HUFFINGTON POST
04/10/2015 10:37 am ET Updated Dec 06, 2017

The Fight Against Ebola Is Making Incredible Progress, But It's Not Over Yet

ASSOCIATED PRESS

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A little over a year ago, on March 25, 2014, Guinea alerted the World Health Organization about a rapidly spreading outbreak of Ebola in the country.

In the following months, the epidemic grew into Ebola's worst on record. More than 10,500 people succumbed to the disease and 24,000 were infected, most of them in the West African countries of Guinea, Liberia and Sierra Leone. At the hight of the crisis -- when West Africa recored more than a hundred new cases each week and cities like New York and Madrid feared an outbreak -- Ebola ruled the front pages of media outlets around the world.

One year after Guinea raised the alarm, the number of Ebola cases has dramatically declined and the geographic spread of the disease is significantly limited. Ebola is off the front pages. But has the disease been defeated? Not quite yet.

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“The situation has really dramatically improved over the past months,” explains Dr. Inger Damon, director of the division of high-consequence pathogens and pathology at the Centers for Disease Control and Prevention. She notes that since the exponential phase from last summer, when there was a dramatic increase in cases weekly, Liberia is currently at nearly zero infections, and transmission rates in Guinea and Sierra Leone are showing improvement as well. New data released by the WHO on Thursday show that the week leading up to April 5 saw 30 new cases spread across the three countries, the lowest number since May 2014.

Yet for the Ebola outbreak to be fully under control, even that number is too high. The WHO cautioned on Friday that even though the decline in infections seems to be real, the Ebola outbreak still qualifies as an international emergency.

"If we don’t get to zero [cases] we risk a continuation of the outbreaks," says Henry Gray, emergency coordinator at Doctors Without Borders.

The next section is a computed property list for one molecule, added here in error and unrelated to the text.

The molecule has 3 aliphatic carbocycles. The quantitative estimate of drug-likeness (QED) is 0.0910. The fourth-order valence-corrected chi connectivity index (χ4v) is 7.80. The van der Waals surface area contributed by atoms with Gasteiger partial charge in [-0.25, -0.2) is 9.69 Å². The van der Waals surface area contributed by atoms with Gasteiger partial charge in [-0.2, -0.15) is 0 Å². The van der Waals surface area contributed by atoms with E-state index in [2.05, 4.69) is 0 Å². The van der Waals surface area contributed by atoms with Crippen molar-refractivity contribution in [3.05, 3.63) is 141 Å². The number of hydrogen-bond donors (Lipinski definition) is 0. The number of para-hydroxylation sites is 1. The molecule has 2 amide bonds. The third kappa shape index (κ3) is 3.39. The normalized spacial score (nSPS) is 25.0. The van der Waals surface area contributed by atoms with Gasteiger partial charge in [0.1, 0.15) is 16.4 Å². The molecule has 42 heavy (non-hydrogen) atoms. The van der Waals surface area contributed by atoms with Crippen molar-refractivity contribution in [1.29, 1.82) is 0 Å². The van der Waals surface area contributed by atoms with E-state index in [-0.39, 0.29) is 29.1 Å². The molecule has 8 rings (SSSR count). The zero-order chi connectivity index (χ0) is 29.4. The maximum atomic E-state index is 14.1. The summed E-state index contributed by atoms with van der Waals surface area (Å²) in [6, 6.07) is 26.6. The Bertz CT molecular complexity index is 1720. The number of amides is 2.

To prevent the disease from spreading, experts say, every single patient as well as anybody a patient has been in contact with needs to be known to health workers. Detecting the disease as fast as possible is crucial to limiting the outbreak. Currently, only half of new Ebola patients were known contacts of previous patients.

"Until we have a really clear picture of the outbreak, we can never actually say we’re in control," Gray says.

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A woman gets vaccinated on March 10 at a health center in Conakry during the first clinical trials of the VSV-EBOV vaccine against the Ebola virus. (CELLOU BINANI/AFP/Getty Images)

Other challenges remain, including getting medical services in Guinea, Liberia and Sierra Leone back on their feet and restoring communities' trust in the countries' health systems. Informing affected communities about the disease and its transmission continues to be imperative as well, particularly when it comes to the risk of infection during traditional funeral and burial rites.

"The number of cases has declined dramatically, but if everybody takes their eye off the ball we run the risk of Ebola flaring up again and prolonging the outbreak," Gray says.

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Ebola in West Africa
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